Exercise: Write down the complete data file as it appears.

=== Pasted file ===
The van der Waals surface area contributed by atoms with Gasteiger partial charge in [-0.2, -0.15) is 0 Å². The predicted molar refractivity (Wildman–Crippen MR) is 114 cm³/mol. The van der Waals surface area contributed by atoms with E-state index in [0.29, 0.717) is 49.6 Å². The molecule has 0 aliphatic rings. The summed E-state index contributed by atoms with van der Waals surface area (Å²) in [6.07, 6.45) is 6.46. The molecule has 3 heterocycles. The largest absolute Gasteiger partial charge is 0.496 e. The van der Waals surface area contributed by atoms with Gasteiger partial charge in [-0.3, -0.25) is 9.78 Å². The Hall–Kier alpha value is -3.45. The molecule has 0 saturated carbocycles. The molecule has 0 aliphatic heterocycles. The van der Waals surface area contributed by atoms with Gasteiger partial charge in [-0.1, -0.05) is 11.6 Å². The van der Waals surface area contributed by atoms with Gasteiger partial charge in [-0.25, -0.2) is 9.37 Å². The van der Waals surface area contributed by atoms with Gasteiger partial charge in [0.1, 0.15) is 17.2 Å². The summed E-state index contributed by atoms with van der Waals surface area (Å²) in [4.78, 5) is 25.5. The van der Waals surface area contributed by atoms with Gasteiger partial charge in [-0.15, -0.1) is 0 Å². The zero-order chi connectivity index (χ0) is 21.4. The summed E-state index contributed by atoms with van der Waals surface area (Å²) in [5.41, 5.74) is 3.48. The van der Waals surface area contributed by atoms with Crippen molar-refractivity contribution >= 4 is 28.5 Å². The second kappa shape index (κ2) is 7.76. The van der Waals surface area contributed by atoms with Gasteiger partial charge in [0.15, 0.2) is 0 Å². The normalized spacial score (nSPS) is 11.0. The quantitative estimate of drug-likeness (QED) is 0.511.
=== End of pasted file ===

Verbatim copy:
The van der Waals surface area contributed by atoms with Gasteiger partial charge in [-0.2, -0.15) is 0 Å². The predicted molar refractivity (Wildman–Crippen MR) is 114 cm³/mol. The van der Waals surface area contributed by atoms with E-state index in [0.29, 0.717) is 49.6 Å². The molecule has 0 aliphatic rings. The summed E-state index contributed by atoms with van der Waals surface area (Å²) in [6.07, 6.45) is 6.46. The molecule has 3 heterocycles. The largest absolute Gasteiger partial charge is 0.496 e. The van der Waals surface area contributed by atoms with Gasteiger partial charge in [-0.3, -0.25) is 9.78 Å². The Hall–Kier alpha value is -3.45. The molecule has 0 saturated carbocycles. The molecule has 0 aliphatic heterocycles. The van der Waals surface area contributed by atoms with Gasteiger partial charge in [-0.1, -0.05) is 11.6 Å². The van der Waals surface area contributed by atoms with Gasteiger partial charge in [-0.25, -0.2) is 9.37 Å². The van der Waals surface area contributed by atoms with Gasteiger partial charge in [0.1, 0.15) is 17.2 Å². The summed E-state index contributed by atoms with van der Waals surface area (Å²) in [4.78, 5) is 25.5. The van der Waals surface area contributed by atoms with Gasteiger partial charge in [-0.15, -0.1) is 0 Å². The zero-order chi connectivity index (χ0) is 21.4. The summed E-state index contributed by atoms with van der Waals surface area (Å²) in [5.41, 5.74) is 3.48. The van der Waals surface area contributed by atoms with Crippen molar-refractivity contribution >= 4 is 28.5 Å². The second kappa shape index (κ2) is 7.76. The van der Waals surface area contributed by atoms with Gasteiger partial charge in [0.15, 0.2) is 0 Å². The normalized spacial score (nSPS) is 11.0. The quantitative estimate of drug-likeness (QED) is 0.511.